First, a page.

Bolu Mayor Tanju Özcan has once again stirred up controversy in this northern province. The mayor’s plans to erect a 10-meter-high (33-feet-high) statue of a brown bear have encountered both support and opposition from locals in a country where the word “bear” is often synonymous with insult.
Özcan defended his decision, saying Bolu is a natural habitat of brown bears. “You see that most bears in zoos across Turkey have Bolu as their homeland,” he told reporters Tuesday.
Brown bears are commonly seen in eastern parts of the Black Sea region, east of Bolu, though the mayor claims the Aladağlar mountains are home to brown bears. Bears in the province had hit the headlines in recent years due to attacks on humans in rural areas.
The mayor criticized opposition to his idea. “People think it is insulting, but it is not. Bears are symbols for other cities like Berlin and Moscow. We have to own what we have. It is not something strange. My predecessor erected a sazan (carp) statue. Did he mean to insult the people of Bolu?” he argued, referring to the fish species which is also used as a derogatory term in Turkish. “If we want to be a city of tourism, we should get accustomed to statues and monuments. I want to give people something they can take photos with and something they can associate with Bolu,” he said. He also underlined the municipality would not pay for the statue, and it would be built largely by contributions from a sponsor. Özcan pointed out that other cities were associated with statues, giving an example of central Turkey's Eskişehir, home to a statue of a donkey eating seeds, which was originally erected as a criticism of people casually throwing away sunflower seed shells, littering the environment. Like bears, donkeys have a derogatory meaning, often used for rude people in Turkish.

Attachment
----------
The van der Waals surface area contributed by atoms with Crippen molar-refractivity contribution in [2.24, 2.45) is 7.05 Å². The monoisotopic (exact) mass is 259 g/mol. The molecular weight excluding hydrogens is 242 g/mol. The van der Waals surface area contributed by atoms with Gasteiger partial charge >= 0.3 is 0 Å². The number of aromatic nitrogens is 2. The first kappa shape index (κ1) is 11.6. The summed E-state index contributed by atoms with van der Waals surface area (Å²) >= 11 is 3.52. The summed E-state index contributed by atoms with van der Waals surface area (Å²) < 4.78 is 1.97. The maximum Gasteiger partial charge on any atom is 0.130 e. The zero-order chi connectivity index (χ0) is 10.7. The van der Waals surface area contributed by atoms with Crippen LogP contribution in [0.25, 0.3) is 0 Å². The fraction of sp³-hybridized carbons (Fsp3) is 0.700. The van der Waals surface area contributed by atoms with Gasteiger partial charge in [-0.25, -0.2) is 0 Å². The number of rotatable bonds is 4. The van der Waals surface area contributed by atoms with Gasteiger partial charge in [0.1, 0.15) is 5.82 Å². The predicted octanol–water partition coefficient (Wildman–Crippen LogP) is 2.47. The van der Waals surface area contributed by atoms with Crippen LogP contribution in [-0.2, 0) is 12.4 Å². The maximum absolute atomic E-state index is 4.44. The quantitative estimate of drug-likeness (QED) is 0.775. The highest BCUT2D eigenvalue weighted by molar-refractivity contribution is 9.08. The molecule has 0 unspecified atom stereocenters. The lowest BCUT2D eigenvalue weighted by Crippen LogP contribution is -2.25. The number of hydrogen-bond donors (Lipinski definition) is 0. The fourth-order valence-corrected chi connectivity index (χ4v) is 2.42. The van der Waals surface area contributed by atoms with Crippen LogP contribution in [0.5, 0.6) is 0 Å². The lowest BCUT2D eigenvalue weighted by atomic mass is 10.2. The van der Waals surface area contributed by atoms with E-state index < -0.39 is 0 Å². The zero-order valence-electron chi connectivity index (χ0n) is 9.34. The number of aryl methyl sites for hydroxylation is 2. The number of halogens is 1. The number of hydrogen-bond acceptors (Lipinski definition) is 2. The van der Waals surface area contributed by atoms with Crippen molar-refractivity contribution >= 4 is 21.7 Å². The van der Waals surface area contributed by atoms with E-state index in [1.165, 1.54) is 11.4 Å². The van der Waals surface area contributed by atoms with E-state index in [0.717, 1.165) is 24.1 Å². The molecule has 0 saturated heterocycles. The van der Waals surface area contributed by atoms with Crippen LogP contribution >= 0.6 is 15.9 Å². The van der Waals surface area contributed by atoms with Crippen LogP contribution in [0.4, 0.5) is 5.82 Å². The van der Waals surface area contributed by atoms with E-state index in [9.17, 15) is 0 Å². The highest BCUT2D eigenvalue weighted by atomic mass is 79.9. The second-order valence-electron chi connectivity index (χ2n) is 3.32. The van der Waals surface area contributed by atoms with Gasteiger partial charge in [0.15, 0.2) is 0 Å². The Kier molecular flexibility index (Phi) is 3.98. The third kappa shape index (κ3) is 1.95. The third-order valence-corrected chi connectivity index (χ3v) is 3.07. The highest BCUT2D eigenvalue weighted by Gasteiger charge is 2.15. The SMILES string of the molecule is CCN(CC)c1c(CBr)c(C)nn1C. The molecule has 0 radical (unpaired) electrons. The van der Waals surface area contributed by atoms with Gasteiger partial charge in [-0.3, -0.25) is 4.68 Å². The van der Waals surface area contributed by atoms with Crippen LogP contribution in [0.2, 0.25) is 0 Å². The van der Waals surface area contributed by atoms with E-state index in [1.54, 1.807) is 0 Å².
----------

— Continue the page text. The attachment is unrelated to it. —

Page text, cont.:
“I think this statue will be a good thing for Bolu, but they should erect it in the forest, not in the city,” Ahmet Katmer, a local, told Ihlas News Agency (IHA) on Wednesday. Ahmet Demir, another resident, supports the idea. “I have no problem with the bear being a symbol of Bolu. It will be good for tourism,” he said.
Mehmet Kodaloğlu, a local, said people of Bolu would now be remembered as “bears.” Though he opposes the mindset that associates animals with rudeness, he said he does not want to be called a “bear-man.” “This is what people would call us when they find out we are from Bolu. Why don’t you erect a statue of something else? The mayor wants to make Bolu the home of bears,” said Ibrahim Akyürek, who opposes the statue.
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